Menzies Art Brands



On the road with Ben Quilty, we come face to face with a country on edge. The cars in his paintings the Torana, the Landcruiser, even the mini-van carry the weight of a certain culture, a certain sense of being in the world. They tell a story about masculinity and freedom, mortality and danger. Arrayed before us like models, they dont move but theyre far from still.

When he was a young artist, not yet a household name, not yet an Archibald-winner, not yet an activist wrestling with the contradictions of the world, Quilty observed that much of his work had been focused on young men looking for initiation. The vehicle for this rite of passage was clear.

For us initiation was performed inside a car. Beer in hand we became valued members of a society and, as the motor screamed, the dizziness of expectation awakened the adult in us.1

This painting, Skull 3, comes from a particular moment in Quiltys evolution. He had already come to the attention of the art world with a series of Torana portraits, all conveyed in a muscular, palpable impasto that was quickly becoming his trademark.2 Those images, soaked in testosterone and adolescent assurance, were impressions of a particular kind of Australian culture. This was car culture, of course, the kind of scene that carries a real potency for young men on the hunt for adventure and meaning. Like the young man in Kenthurst, north-west of Sydney, cruising around at night in a Torana, feeling like he has something to prove, a picture of rebellion and risk.

In Quiltys hands, the car becomes a symbol of mortality, mateship and masculinity, wrote curator Lisa Slade, now a years-long collaborator, a vanitas motif or reminder of the transience of life.3

At this time, Quilty had also been looking closely at the presence of the skull in the western world, especially in male culture. Paintings like Skull Landscape and Elwood Park Farewell Winter, as well as the Skullburger works, all engage with the inevitability of death and decay. Here was the memento mori, reconfigured for suburbia. As a young artist he looked within himself to ask questions about identity. In particular: what does it mean to be a man in Australia? Fifteen years later, as matters of consent become part of the political debate in the nations capital, these questions have taken on an even greater urgency.

Quilty is fascinated by the conversations about belonging that circulate, however refracted, through Australian life. His fascination continues through other subjects and themes, from Captain Cook to the war in Afghanistan, from Aboriginal massacre sites to grotesque accounts of modern madness.

And we know through his words, and through his advocacy that the artist feels deeply about many of the causes to which he has dedicated so much time. The refugee crisis, the death penalty, indigenous disadvantage: Quilty has long used his profile to draw attention to injustice both domestically and abroad. But in his art, can we detect a hint of uncertainty and equivocation creeping into the frame? His pictures ripple with energy, but some are enigmatic, a Rorschach test for the rest of us. These are images offered up to a country yet to make peace with itself.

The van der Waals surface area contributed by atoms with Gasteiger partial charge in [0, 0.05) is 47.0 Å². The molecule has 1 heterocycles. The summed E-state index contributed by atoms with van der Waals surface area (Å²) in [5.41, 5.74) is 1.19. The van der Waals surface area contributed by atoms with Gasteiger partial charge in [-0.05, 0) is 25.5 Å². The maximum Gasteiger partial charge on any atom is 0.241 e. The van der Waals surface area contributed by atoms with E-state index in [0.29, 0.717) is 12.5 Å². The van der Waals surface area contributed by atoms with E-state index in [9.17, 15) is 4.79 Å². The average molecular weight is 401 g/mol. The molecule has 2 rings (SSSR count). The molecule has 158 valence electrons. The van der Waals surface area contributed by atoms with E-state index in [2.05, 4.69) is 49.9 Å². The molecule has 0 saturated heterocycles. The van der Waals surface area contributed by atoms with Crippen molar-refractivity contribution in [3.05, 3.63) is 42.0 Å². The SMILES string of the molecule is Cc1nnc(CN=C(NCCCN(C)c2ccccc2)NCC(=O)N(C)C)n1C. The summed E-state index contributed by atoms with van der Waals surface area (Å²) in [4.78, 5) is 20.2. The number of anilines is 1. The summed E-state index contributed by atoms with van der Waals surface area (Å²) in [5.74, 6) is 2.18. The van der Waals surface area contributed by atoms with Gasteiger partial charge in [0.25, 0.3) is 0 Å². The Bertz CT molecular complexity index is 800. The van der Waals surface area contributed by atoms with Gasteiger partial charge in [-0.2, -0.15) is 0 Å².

In 2019, to mark Quiltys recent survey exhibition, a mid-career show that travelled to three states, Art Gallery of New South Wales curator Justin Paton wrote about the powerfully mixed feelings contained in the work: how restlessly, even as they speak their messages, they question arts power to speak. For the ways in which static objects such as paintings move us are highly unpredictable, and the ways in which those feelings then move us into action are more unpredictable still.4

In this painting, necessarily large, Quilty brings together the skull and the vehicle in this case, a mini-van, the kind of machine that might be used to carry tradies between jobs or backpackers between cities. A vehicle like that is easy enough to use but hard to love. Its not a Torana, thats for sure. But Quilty brings us close. His van, with its unsettling, anthropomorphic anxiety, is now a source of menace or road rage. We cant see inside, apart from a smudge of blue on the right eye, where the windscreen might have been, but we can imagine a driver there a young man, most likely, scowling behind the wheel, waiting for his moment.

Its a surreal image, a distortion like the giant warships in a Studio Ghibli film, at once familiar and otherworldly, everyday and disquieting. The van is presented in three-quarter view. The brush-strokes appear more physical as the van morphs into a skull. And those teeth at the front: theyre the most intimidating of all. A warning to stand back, or perhaps to stand by.

1. Ben Quilty, quoted in Ben Quilty Live! Interpretive Guide, University of Queensland Art Museum, Brisbane, 2009, accessed May 2021:
2. Turner, B., Ben Quilty on the Burden of Being Australias Artist from Central Casting, The Sydney Morning Herald: Good Weekend, Sydney, 23 February 2019
3. Slade, L., Ben Quilty Live! Interpretive Guide, University of Queensland Art Museum, Brisbane, 2009
4. Paton, J., Painting the Tangle, in Ben Quilty, Penguin Books, Australia, 2019, p.57


Ashleigh Wilson is the author of Brett Whiteley: Art, Life and the Other Thing.


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